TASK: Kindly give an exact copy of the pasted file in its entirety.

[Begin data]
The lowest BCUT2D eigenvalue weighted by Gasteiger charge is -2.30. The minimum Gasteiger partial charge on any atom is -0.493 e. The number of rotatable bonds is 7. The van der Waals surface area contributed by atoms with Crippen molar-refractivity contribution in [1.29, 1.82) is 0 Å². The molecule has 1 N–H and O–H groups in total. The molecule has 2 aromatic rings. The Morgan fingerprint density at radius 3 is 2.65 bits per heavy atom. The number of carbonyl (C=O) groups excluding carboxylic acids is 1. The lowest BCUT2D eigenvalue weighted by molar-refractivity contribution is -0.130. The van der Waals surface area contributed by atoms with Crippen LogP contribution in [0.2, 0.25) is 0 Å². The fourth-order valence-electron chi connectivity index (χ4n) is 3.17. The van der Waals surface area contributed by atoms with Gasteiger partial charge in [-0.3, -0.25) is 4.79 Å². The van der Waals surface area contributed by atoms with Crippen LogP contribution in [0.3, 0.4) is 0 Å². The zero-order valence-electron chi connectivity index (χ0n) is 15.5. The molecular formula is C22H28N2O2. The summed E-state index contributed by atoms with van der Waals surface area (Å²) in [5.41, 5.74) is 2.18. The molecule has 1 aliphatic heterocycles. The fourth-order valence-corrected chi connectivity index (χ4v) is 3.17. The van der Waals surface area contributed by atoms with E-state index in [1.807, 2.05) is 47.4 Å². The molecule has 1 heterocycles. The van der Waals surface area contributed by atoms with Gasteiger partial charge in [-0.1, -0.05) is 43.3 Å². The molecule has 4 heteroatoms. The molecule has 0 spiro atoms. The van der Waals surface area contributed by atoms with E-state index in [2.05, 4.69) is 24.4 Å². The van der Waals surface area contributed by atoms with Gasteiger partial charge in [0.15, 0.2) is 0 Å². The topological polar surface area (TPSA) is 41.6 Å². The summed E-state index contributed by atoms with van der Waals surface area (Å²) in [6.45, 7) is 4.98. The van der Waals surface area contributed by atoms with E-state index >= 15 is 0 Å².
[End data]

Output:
The lowest BCUT2D eigenvalue weighted by Gasteiger charge is -2.30. The minimum Gasteiger partial charge on any atom is -0.493 e. The number of rotatable bonds is 7. The van der Waals surface area contributed by atoms with Crippen molar-refractivity contribution in [1.29, 1.82) is 0 Å². The molecule has 1 N–H and O–H groups in total. The molecule has 2 aromatic rings. The Morgan fingerprint density at radius 3 is 2.65 bits per heavy atom. The number of carbonyl (C=O) groups excluding carboxylic acids is 1. The lowest BCUT2D eigenvalue weighted by molar-refractivity contribution is -0.130. The van der Waals surface area contributed by atoms with Crippen LogP contribution in [0.2, 0.25) is 0 Å². The fourth-order valence-electron chi connectivity index (χ4n) is 3.17. The van der Waals surface area contributed by atoms with Gasteiger partial charge in [-0.3, -0.25) is 4.79 Å². The van der Waals surface area contributed by atoms with Crippen LogP contribution in [0.3, 0.4) is 0 Å². The zero-order valence-electron chi connectivity index (χ0n) is 15.5. The molecular formula is C22H28N2O2. The summed E-state index contributed by atoms with van der Waals surface area (Å²) in [5.41, 5.74) is 2.18. The molecule has 1 aliphatic heterocycles. The fourth-order valence-corrected chi connectivity index (χ4v) is 3.17. The van der Waals surface area contributed by atoms with E-state index in [1.807, 2.05) is 47.4 Å². The molecule has 1 heterocycles. The van der Waals surface area contributed by atoms with Gasteiger partial charge in [-0.1, -0.05) is 43.3 Å². The molecule has 4 heteroatoms. The molecule has 0 spiro atoms. The van der Waals surface area contributed by atoms with E-state index in [2.05, 4.69) is 24.4 Å². The van der Waals surface area contributed by atoms with Gasteiger partial charge in [0.15, 0.2) is 0 Å². The topological polar surface area (TPSA) is 41.6 Å². The summed E-state index contributed by atoms with van der Waals surface area (Å²) in [6.45, 7) is 4.98. The van der Waals surface area contributed by atoms with E-state index >= 15 is 0 Å².